From the Ground Up: Rural Representation in the Texas Legislature

Texas agricultural producers are always a little nervous when the Texas Legislature is in session, concerned probably most with legislation that is being considered that could have unintended negative consequences on agricultural operations.

With less rural districts than ever before, the debate over big issues like water can cause producers to worry about whether or not their urban counterparts understand how important agriculture is to our state, and indeed our country.

District 80 State Representative Tracy King says agriculture is just as important as it’s ever been.

“ It’s just that there’s a lot fewer people participating in production agriculture than there used to be, and that brings on the challenges that we’ve seen in terms of making people understand why it’s important that we be able to continue to operate without unnecessary environmental regulations with the tax structure that’s in place today.” (25:03)

King chairs the House Agriculture and Livestock Committee, and says the legislature has changed over the past few years.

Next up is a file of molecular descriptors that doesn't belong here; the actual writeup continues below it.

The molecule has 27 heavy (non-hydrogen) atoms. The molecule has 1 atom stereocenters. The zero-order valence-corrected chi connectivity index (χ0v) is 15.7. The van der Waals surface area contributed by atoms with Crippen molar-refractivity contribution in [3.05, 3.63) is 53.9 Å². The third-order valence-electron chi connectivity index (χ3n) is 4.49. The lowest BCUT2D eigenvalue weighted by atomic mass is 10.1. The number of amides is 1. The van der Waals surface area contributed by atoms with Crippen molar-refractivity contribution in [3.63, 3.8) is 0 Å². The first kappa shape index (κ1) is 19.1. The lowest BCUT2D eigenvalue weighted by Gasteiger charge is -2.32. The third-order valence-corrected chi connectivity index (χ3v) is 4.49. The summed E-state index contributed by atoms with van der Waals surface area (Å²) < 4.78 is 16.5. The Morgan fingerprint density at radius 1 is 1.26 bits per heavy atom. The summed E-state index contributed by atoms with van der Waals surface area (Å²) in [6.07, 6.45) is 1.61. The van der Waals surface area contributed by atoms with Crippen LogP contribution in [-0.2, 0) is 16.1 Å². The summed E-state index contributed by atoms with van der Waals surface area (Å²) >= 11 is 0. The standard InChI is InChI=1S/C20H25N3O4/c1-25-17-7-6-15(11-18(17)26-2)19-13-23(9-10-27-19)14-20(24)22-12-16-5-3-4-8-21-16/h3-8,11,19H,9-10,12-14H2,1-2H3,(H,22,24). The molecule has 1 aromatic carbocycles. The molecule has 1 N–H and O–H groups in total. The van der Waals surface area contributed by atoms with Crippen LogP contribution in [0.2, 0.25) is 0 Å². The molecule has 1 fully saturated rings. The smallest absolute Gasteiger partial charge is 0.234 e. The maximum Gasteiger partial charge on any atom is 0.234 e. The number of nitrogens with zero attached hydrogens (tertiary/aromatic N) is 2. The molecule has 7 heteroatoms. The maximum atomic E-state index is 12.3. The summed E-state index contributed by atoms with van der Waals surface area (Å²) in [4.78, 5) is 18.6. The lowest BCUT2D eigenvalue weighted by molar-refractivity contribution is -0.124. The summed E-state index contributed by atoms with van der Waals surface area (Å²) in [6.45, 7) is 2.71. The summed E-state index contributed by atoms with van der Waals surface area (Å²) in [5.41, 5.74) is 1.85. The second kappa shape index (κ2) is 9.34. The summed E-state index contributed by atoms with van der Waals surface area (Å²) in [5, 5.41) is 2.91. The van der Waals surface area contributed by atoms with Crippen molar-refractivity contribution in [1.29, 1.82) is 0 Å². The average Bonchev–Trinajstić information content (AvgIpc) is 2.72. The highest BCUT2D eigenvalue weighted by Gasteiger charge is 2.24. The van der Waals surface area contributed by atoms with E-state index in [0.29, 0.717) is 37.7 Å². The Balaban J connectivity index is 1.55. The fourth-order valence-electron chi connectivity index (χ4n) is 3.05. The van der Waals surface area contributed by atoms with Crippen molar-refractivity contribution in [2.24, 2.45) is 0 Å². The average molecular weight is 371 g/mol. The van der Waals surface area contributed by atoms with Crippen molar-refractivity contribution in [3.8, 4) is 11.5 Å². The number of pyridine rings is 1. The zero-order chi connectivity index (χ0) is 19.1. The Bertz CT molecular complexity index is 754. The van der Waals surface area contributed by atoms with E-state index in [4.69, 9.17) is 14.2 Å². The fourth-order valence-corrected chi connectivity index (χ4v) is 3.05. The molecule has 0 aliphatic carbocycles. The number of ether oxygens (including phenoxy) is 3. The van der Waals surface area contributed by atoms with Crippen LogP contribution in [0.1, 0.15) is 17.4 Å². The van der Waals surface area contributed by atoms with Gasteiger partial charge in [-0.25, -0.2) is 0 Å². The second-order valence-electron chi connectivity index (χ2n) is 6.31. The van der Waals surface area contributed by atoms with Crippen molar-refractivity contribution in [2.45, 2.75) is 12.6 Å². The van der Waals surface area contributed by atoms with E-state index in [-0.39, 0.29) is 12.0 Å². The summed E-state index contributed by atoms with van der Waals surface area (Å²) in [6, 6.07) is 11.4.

"It’s not nearly as rural as it used to be. We’ve had two re-districtings in that time and so we’ve got probably seven or eight less rural districts than we used to have, or more between West Texas and East Texas.”

State Senator Glenn Hegar’s district includes Burleson and Lee Counties.

“I made the point that we had breakfast this morning. Everybody listening on the radio had breakfast. Everybody’s going to have lunch, and everybody’s going to have dinner, everybody through the whole state. That doesn’t matter whether you’re in rural, suburban, urban, and the point being is that people have to eat and they like to eat, and so it doesn’t just show up in the grocery store, somebody has to raise it.” (22:00)

Hegar says many folks in urban areas tend to forget about their connection to agriculture when it comes time to argue about water.

“And you know just take it from agriculture. Did you like breakfast? You want to do without it? And you know sometimes it isn’t just, I kind of look at it and keep it simple. I mean that’s a real simple statement, but it’s one that I think people can get.”

The state helping address water issues being faced by urban areas should take some of the pressure off of agriculture.

“Continuing to have dollars, state tax dollars, ours as tax payers to be able to help finance and put more water projects on the ground is vital for the survival of the state and really for agriculture even more so.”

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